1. What to do about the Tesla Challenge?

Tesla’s gotten a lot faster since my article in September 2019. On the one hand, the stock market value of the California-based company ($131.0 billion) currently exceeds1 the sum of those of Volkswagen ($81.7 billion) and BMW ($43.3 billion). It has also chosen a site in Germany, near Berlin, to host the next Gigafactory. In addition, the Shanghai Gigafactory has started production. Faced with these signals, how are European players in the automotive sector organising themselves to meet the challenge?

 

  a. $TSLA made x4 in 4 months

Tesla Challenge: what industrial strategy for Europe?

 

   b. The rise is not just speculative

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The rise in the share price could appear to be at least partly the result of speculative gambling.
But it’s hard to know what it really is. One thing is certain: the billions lost by speculators on the downside are not enough to discourage them for the time being. There are still big speculators betting heavily on Tesla’s failure. In absolute terms, Elon Musk would probably prefer Tesla not to be listed on the stock market, but he’s the one with the smile on his face right now.

With 367,500 vehicles sold in 2019 by Tesla (out of 895,362 since 2013), the market seems to be favouring the scenario of a successful scale-up and a sustained technological lead. The control and command technology would be six years ahead of the competition. Good news on battery life is expected in the coming months at Battery Investor Day2. The vulnerabilities of the organization3 seem to have been completely forgotten.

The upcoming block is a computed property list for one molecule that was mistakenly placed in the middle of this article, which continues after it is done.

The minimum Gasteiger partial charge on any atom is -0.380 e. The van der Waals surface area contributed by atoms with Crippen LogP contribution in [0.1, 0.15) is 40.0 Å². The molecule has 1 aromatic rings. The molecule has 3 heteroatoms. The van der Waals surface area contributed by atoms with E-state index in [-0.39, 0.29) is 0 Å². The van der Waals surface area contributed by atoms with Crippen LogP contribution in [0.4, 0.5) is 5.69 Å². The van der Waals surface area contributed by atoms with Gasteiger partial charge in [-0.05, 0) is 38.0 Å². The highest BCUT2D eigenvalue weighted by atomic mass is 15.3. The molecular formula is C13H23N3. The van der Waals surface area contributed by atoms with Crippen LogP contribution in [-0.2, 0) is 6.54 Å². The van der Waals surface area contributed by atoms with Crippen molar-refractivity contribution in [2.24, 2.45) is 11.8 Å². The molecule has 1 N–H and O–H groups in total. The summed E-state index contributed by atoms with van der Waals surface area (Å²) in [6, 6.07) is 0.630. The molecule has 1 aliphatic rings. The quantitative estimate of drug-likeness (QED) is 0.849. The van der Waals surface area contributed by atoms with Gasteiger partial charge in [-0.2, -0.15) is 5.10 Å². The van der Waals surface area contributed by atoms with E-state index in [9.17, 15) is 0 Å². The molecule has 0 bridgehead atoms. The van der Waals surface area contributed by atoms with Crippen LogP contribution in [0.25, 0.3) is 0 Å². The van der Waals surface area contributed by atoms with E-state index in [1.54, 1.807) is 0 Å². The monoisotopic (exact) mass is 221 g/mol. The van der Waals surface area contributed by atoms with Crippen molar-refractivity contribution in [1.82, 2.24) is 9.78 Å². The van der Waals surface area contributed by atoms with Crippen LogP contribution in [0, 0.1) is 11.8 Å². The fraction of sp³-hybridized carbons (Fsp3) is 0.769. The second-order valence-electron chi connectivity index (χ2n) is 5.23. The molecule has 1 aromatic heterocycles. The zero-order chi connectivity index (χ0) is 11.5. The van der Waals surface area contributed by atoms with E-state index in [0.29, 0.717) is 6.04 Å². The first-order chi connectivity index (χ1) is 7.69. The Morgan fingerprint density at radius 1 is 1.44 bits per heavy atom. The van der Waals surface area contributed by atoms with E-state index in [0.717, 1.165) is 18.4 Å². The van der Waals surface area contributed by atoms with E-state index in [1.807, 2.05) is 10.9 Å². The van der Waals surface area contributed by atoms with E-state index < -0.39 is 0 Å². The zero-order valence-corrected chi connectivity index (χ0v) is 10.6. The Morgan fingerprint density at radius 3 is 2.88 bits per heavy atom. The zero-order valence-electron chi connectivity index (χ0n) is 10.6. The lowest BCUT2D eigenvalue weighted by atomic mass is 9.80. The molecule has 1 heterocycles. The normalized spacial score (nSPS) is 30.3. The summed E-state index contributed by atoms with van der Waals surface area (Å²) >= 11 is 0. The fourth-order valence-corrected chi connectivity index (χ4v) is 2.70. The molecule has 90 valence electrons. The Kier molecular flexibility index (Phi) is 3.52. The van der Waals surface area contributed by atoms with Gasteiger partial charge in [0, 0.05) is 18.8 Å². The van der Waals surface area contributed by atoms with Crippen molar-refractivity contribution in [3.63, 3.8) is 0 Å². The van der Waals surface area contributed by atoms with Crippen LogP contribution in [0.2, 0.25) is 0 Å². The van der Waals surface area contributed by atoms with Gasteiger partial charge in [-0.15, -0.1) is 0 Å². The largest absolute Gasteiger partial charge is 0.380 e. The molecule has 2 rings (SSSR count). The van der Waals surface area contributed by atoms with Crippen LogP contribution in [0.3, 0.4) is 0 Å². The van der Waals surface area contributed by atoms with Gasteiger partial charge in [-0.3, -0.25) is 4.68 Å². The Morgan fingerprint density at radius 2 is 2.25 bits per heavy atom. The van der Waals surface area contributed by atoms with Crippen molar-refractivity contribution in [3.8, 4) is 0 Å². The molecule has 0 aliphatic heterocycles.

c. The Tesla Challenge admits two types of answers

One of Tesla’s goals4 is to substitute its automotive products for the existing industry as a whole. This threat is now being addressed by the players in the automotive industry, including national and European public authorities. Their response to the Tesla challenge is to add an industrial policy component to the arrangements for reducing greenhouse gas emissions. The specificity of these schemes is to make technologies competitive on the market that would otherwise not be competitive5. Another type of response, based solely on market considerations, is to explore breakthrough technologies.

Let us now examine these two types of response in their concrete expressions.

 

2. A political response to the Tesla challenge: catching up with Europe

   a.The Mosquet-Pélata report

The Mosquet-Pélata report (in the rest of the article: “Pélata report” or “the report”) was published about a year ago. It proposes an industrial policy to catch up with France and Europe in terms of batteries and connected and autonomous vehicles6.

 

Batteries: creating a European industry